MR. KRESS:  It's normalized.  That's why it's not
     a societal risk.
               DR. APOSTOLAKIS:  But it's a measure because if
     you evacuate, you effect really the societal risk, not
     individual.  Can we do something about it, though?  Is there
     any place where we can -- this is not individual risk
     because individual risk should be independent of whether you
     evacuate or not.  That's the whole point, that you assume
     the guy's there.  Probability of death of an individual
     who's 24 hours right there.  Unless, again, like the
     unavailability business, we are using terms that are not
     used by the wider community.
               MR. KRESS:  I think we are.
               DR. APOSTOLAKIS:  I think we are.
               MR. KING:  Early versions of this framework table
     did have numbers in that fourth column, the emergency
     planning column.  We decided that didn't make sense for a
     couple of reasons.  You know, one is if we're talking
     regulations that deal with design and operation, the
     emergency planning column doesn't deal with that.
               MR. POWERS:  Why doesn't emergency deal with
     operations?
               MR. KING:  Operating the plant?
               MR. POWERS:  Yeah, plant, the plant operations. 
     Activities of the operator.  The operator sees conditions in
     the plant.  He's called upon to make judgments that activate
     various aspects of the emergency procedures, or the
     emergency planning activities.
               MR. KING:  Yeah, but I think in effect what you're
     saying is independent of the design, we want that emergency
     planning capability.  You want the ability to have off site
     evacuation.  That's independent of the design.
               MR. KING: ...minus fifth CDF doesn't matter
               MR. APOSTOLAKIS:  That's a defense-in-depth
     measure
               MR. KING: Defense-in-depth measure --
     structuralist defense-in-measure.
               MR. APOSTOLAKIS:  But this is different from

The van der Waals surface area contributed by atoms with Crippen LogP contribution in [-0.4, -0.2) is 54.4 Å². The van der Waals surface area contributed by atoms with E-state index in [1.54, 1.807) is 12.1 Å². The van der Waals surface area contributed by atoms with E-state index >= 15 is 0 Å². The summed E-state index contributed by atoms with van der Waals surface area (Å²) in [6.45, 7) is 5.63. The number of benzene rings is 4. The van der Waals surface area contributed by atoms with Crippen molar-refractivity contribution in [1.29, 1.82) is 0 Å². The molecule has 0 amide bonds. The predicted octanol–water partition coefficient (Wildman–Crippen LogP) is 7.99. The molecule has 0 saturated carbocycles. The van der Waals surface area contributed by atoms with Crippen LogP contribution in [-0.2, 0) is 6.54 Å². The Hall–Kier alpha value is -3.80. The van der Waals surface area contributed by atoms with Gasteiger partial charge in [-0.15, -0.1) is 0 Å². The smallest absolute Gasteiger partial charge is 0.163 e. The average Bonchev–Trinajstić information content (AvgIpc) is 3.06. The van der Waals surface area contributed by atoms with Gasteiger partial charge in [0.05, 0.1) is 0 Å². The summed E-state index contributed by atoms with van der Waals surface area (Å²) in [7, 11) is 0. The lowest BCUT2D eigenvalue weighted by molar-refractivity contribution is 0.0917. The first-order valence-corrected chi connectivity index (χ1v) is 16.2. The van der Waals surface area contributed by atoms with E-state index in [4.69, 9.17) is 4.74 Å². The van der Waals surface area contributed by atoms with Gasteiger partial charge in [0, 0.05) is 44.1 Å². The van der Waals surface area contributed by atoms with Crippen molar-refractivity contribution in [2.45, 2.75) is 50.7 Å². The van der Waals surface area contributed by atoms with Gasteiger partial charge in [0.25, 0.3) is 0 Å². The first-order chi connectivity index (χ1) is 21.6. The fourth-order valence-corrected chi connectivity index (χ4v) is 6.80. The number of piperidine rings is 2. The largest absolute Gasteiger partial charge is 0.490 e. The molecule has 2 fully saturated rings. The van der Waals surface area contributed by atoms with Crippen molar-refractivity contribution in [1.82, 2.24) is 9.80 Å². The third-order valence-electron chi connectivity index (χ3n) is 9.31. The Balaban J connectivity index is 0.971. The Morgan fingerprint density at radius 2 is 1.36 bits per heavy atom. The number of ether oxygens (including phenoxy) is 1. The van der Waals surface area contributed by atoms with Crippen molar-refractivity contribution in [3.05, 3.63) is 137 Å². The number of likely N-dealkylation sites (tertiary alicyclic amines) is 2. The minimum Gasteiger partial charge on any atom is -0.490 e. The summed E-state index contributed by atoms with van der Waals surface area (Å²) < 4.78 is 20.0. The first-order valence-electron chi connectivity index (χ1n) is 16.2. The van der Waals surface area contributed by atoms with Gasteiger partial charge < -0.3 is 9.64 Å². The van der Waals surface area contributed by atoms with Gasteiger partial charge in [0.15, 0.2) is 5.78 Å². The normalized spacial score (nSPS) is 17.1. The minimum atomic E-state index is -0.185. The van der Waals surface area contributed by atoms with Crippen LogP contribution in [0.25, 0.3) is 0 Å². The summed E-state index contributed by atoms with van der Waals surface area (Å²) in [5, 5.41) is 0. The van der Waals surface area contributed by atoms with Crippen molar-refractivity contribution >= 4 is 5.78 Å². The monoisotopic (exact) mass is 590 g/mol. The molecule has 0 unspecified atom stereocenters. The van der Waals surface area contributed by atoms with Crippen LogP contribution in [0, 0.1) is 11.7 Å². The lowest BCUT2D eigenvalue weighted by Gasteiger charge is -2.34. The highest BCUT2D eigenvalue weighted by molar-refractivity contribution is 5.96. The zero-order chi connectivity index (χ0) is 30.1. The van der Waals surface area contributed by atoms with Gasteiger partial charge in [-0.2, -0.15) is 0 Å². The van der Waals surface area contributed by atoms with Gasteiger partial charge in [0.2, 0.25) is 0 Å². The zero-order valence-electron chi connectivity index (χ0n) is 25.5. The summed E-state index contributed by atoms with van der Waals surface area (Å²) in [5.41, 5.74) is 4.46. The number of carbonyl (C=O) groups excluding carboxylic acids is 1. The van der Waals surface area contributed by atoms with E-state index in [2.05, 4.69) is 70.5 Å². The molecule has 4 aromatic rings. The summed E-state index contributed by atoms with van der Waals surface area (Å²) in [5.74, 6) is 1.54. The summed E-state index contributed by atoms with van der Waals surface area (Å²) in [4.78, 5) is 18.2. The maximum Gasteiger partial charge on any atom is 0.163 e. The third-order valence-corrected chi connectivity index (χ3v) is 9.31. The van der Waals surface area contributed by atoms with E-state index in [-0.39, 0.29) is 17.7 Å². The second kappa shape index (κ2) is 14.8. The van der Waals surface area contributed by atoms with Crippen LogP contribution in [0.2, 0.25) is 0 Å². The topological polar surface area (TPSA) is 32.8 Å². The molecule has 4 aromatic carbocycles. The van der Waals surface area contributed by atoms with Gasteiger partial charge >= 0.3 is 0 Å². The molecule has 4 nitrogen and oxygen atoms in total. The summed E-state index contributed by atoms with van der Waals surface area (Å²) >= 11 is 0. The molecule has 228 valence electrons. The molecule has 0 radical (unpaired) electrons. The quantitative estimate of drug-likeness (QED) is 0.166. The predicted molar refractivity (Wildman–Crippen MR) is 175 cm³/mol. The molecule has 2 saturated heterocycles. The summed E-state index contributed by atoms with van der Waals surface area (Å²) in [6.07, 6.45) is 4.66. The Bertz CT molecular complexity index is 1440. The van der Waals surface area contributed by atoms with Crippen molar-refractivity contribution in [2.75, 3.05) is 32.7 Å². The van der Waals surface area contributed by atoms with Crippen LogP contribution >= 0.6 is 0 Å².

saying that it essential to protect the public.
               MR. KRESS:  It is.
               MR. APOSTOLAKIS: It may happen in some cases to be
     but I would be much more comfortable saying it is a
     defense-in-depth measure than saying it is essential.
               MR. KING: Except remember the LERF value that we
     backed out,
     the 10(-5th) LERF value that was backed out of safety goal
     calculations.  Those safety goal calculations made
     assumptions on evacuation.  So that LERF does have a
     built-in assumption that evacuation takes place.
               MR. KRESS: Absolutely.
               MR. KING:  And if you didn't make that assumption
     you would have a different LERF value.  So in that respect
     it is --
               MR. KRESS: Now you have a (inaudible) on the book
     associating the siding -- (inaudible) siding.
               MR. KING: Yes.
               MR. KRESS: And those, some aspects deal with
     population distributions around the plant or --
               MR. KING: Population centers.
               MR. KRESS: Population centers, basically. And I
     presume, those sort of regulations would be considered
     defense-in-depth and you won't try to touch those with risk
     informing them.  I mean, I can see how you could do some
     risk informing of that but --
               MR. KING: Part 100 is not high on our list of
     regulations to
     look at in risk informing.  I won't say it will never be